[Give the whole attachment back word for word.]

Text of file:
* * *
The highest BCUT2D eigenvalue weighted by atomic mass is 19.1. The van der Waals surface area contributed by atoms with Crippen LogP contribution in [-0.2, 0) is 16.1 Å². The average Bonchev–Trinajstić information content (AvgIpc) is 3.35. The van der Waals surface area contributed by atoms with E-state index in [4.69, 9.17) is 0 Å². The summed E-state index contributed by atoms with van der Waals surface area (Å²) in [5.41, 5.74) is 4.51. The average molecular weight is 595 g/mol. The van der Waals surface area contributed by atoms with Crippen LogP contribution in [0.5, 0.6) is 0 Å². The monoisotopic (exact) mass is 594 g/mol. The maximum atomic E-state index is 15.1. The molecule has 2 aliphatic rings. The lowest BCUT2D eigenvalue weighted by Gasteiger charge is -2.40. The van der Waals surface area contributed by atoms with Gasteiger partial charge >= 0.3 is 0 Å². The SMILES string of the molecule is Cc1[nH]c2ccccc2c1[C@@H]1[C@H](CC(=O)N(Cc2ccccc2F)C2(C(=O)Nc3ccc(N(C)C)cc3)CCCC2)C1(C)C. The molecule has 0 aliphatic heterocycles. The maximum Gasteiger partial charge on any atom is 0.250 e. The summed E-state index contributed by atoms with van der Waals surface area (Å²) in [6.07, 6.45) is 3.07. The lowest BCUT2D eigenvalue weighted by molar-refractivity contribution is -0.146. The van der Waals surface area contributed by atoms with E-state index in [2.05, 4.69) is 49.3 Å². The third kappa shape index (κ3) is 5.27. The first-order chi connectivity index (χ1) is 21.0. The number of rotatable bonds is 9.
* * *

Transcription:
The highest BCUT2D eigenvalue weighted by atomic mass is 19.1. The van der Waals surface area contributed by atoms with Crippen LogP contribution in [-0.2, 0) is 16.1 Å². The average Bonchev–Trinajstić information content (AvgIpc) is 3.35. The van der Waals surface area contributed by atoms with E-state index in [4.69, 9.17) is 0 Å². The summed E-state index contributed by atoms with van der Waals surface area (Å²) in [5.41, 5.74) is 4.51. The average molecular weight is 595 g/mol. The van der Waals surface area contributed by atoms with Crippen LogP contribution in [0.5, 0.6) is 0 Å². The monoisotopic (exact) mass is 594 g/mol. The maximum atomic E-state index is 15.1. The molecule has 2 aliphatic rings. The lowest BCUT2D eigenvalue weighted by Gasteiger charge is -2.40. The van der Waals surface area contributed by atoms with Gasteiger partial charge >= 0.3 is 0 Å². The SMILES string of the molecule is Cc1[nH]c2ccccc2c1[C@@H]1[C@H](CC(=O)N(Cc2ccccc2F)C2(C(=O)Nc3ccc(N(C)C)cc3)CCCC2)C1(C)C. The molecule has 0 aliphatic heterocycles. The maximum Gasteiger partial charge on any atom is 0.250 e. The summed E-state index contributed by atoms with van der Waals surface area (Å²) in [6.07, 6.45) is 3.07. The lowest BCUT2D eigenvalue weighted by molar-refractivity contribution is -0.146. The van der Waals surface area contributed by atoms with E-state index in [2.05, 4.69) is 49.3 Å². The third kappa shape index (κ3) is 5.27. The first-order chi connectivity index (χ1) is 21.0. The number of rotatable bonds is 9.